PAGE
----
Instead, those receiving the maximum pension said the two-thirds pension system would not be representative of their total contributions given that pension limit is capped. As can be expected, saving is identified as being one of the most important means to avoid running out of finances when unforeseen events occur, indicative of a traditional aspect of Maltese culture – ‘save for a rainy day’.

It is important to emphasise that nowadays rent of flats and bills for food, medicines, electricity, water, prices are creeping up. It does not rain but it pours when one reads about a scandal associated with private pension funds operated out of Malta for Swedish pensioners.

Such stories, make one wonder if we take for granted the security and quality service afforded by our state pension, even though it is unfunded and works on the principle of collecting sufficient dues from the workforce to match present claims by pensioners.

Hence, the importance of introducing a supplementary second pillar pension is slowing taking traction but it is still not mainstream. The scandal of a major Swedish pension fund domiciled locally has recently hit the headlines - its rogue administrator was jailed for fraud. The Swedish pension fund was recently placed by MFSA under the control of KPMG, (ex-auditor of Pilatus bank) which discovered that at least €60 million in savers’ cash were poured into obscure investments layered under one company after the other, to benefit Serwin, its founder.

As an administrator, he was discovered to have had a formal role in setting up Falcon Funds for which he attended 13 board meetings in Malta together with directors Tonio Fenech, the former long serving Nationalist finance minister, Ian Zammit, and Joseph Xuereb. It is a shame, that such shenanigans occur which place pensioners life savings at a grave risk.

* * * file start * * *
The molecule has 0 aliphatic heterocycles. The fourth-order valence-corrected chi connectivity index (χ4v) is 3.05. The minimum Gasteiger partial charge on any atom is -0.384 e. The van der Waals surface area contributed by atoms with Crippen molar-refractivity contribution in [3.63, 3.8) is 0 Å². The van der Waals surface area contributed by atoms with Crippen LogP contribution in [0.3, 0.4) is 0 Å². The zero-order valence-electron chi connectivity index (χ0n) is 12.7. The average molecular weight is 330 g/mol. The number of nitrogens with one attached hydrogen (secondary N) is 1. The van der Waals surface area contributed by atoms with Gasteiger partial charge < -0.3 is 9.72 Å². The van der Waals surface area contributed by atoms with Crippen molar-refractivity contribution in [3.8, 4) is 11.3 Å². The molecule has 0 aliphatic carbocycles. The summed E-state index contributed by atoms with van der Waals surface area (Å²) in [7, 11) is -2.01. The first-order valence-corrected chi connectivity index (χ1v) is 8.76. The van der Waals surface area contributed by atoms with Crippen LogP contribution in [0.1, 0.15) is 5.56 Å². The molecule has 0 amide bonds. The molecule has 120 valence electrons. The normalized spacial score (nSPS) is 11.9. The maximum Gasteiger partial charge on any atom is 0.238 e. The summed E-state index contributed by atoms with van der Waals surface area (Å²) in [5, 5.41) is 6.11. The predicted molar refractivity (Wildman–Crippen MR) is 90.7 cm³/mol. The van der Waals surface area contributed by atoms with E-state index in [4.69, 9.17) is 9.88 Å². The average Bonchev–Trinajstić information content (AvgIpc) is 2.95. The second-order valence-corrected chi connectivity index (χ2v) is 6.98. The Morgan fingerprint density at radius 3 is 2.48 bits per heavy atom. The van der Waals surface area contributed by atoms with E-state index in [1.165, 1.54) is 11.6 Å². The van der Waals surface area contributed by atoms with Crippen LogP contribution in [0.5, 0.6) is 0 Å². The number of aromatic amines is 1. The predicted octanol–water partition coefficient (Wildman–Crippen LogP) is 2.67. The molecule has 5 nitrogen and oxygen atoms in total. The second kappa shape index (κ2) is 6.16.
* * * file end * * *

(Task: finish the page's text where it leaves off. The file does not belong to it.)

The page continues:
Recently, it was revealed by KPMG that the pension fund held €270 million in savings on behalf of its 22,000 clients. In this complex structure, nobody expected that clients from another pension fund had been misleadingly transferred into Falcon Funds. This makes us wary how state regulation needs to be vigilant when issuing licences to foreign pension administrators and the need for constant monitoring of such pension schemes.

At this juncture, one may ask what is the ideal pension plan to build your second and third pillar fund. In simple words one can best advise workers that the ideal path is to start early. In the first phase, you’re trying to build up as big a fund as possible for retirement – financial advisers call this the “accumulation” phase. Moving on to stage two – is to invest in such a way that you can preserve and even build up further capital, while also taking an income from your savings.

A pension plan ideally uses investments chosen primarily with capital growth in mind to generate an income. Equally, investments that generate generous amounts of income are often good options for growth, since you’ll typically be able to re-invest the income back into your savings.

Quoting a survey published by the stockbroker AJ Bell, six of the 10 best-selling investment funds with pensions savers proved to be investment companies. In the interim, we hope the economy continues to march along galloping at a steady pace. Only then, can workers in Malta earn sufficient amounts to be able to supplement state pension with a comprehensive second and third pillar structure.

The future beckons.

Will Dr Muscat’s aspiration of meeting pensioners expectations secure us the golden pot at the end of the rainbow?